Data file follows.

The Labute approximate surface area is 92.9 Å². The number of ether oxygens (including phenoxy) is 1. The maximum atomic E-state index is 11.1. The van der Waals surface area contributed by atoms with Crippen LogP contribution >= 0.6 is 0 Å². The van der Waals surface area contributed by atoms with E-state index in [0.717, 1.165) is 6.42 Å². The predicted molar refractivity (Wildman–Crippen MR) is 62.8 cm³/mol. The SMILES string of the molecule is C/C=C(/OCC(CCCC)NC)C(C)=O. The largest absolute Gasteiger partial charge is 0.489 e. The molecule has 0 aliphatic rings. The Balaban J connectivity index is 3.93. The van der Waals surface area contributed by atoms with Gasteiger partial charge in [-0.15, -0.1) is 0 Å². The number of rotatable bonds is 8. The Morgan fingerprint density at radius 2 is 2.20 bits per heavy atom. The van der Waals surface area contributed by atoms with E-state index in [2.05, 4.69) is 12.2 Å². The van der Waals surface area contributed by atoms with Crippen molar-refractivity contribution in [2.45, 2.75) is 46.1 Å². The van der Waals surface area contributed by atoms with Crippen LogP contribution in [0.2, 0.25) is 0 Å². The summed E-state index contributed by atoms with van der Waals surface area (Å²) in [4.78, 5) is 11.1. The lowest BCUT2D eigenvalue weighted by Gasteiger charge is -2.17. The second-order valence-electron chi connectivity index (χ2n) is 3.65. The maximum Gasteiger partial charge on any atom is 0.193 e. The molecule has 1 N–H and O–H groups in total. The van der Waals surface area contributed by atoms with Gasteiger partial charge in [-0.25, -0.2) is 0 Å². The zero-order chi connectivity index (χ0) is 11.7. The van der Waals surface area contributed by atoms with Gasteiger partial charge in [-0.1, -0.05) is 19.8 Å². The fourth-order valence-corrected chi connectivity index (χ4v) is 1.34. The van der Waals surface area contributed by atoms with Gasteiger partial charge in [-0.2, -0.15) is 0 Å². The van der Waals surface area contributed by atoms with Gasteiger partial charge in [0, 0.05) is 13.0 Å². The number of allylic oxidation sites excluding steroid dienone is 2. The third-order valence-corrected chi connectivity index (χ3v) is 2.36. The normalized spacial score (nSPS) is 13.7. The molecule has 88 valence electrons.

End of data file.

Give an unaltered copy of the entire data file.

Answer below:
The Labute approximate surface area is 92.9 Å². The number of ether oxygens (including phenoxy) is 1. The maximum atomic E-state index is 11.1. The van der Waals surface area contributed by atoms with Crippen LogP contribution >= 0.6 is 0 Å². The van der Waals surface area contributed by atoms with E-state index in [0.717, 1.165) is 6.42 Å². The predicted molar refractivity (Wildman–Crippen MR) is 62.8 cm³/mol. The SMILES string of the molecule is C/C=C(/OCC(CCCC)NC)C(C)=O. The largest absolute Gasteiger partial charge is 0.489 e. The molecule has 0 aliphatic rings. The Balaban J connectivity index is 3.93. The van der Waals surface area contributed by atoms with Gasteiger partial charge in [-0.15, -0.1) is 0 Å². The number of rotatable bonds is 8. The Morgan fingerprint density at radius 2 is 2.20 bits per heavy atom. The van der Waals surface area contributed by atoms with E-state index in [2.05, 4.69) is 12.2 Å². The van der Waals surface area contributed by atoms with Crippen molar-refractivity contribution in [2.45, 2.75) is 46.1 Å². The van der Waals surface area contributed by atoms with Crippen LogP contribution in [0.2, 0.25) is 0 Å². The summed E-state index contributed by atoms with van der Waals surface area (Å²) in [4.78, 5) is 11.1. The lowest BCUT2D eigenvalue weighted by Gasteiger charge is -2.17. The second-order valence-electron chi connectivity index (χ2n) is 3.65. The maximum Gasteiger partial charge on any atom is 0.193 e. The molecule has 1 N–H and O–H groups in total. The van der Waals surface area contributed by atoms with Gasteiger partial charge in [-0.25, -0.2) is 0 Å². The zero-order chi connectivity index (χ0) is 11.7. The van der Waals surface area contributed by atoms with Gasteiger partial charge in [-0.1, -0.05) is 19.8 Å². The fourth-order valence-corrected chi connectivity index (χ4v) is 1.34. The van der Waals surface area contributed by atoms with Gasteiger partial charge in [-0.2, -0.15) is 0 Å². The van der Waals surface area contributed by atoms with Gasteiger partial charge in [0, 0.05) is 13.0 Å². The number of allylic oxidation sites excluding steroid dienone is 2. The third-order valence-corrected chi connectivity index (χ3v) is 2.36. The normalized spacial score (nSPS) is 13.7. The molecule has 88 valence electrons.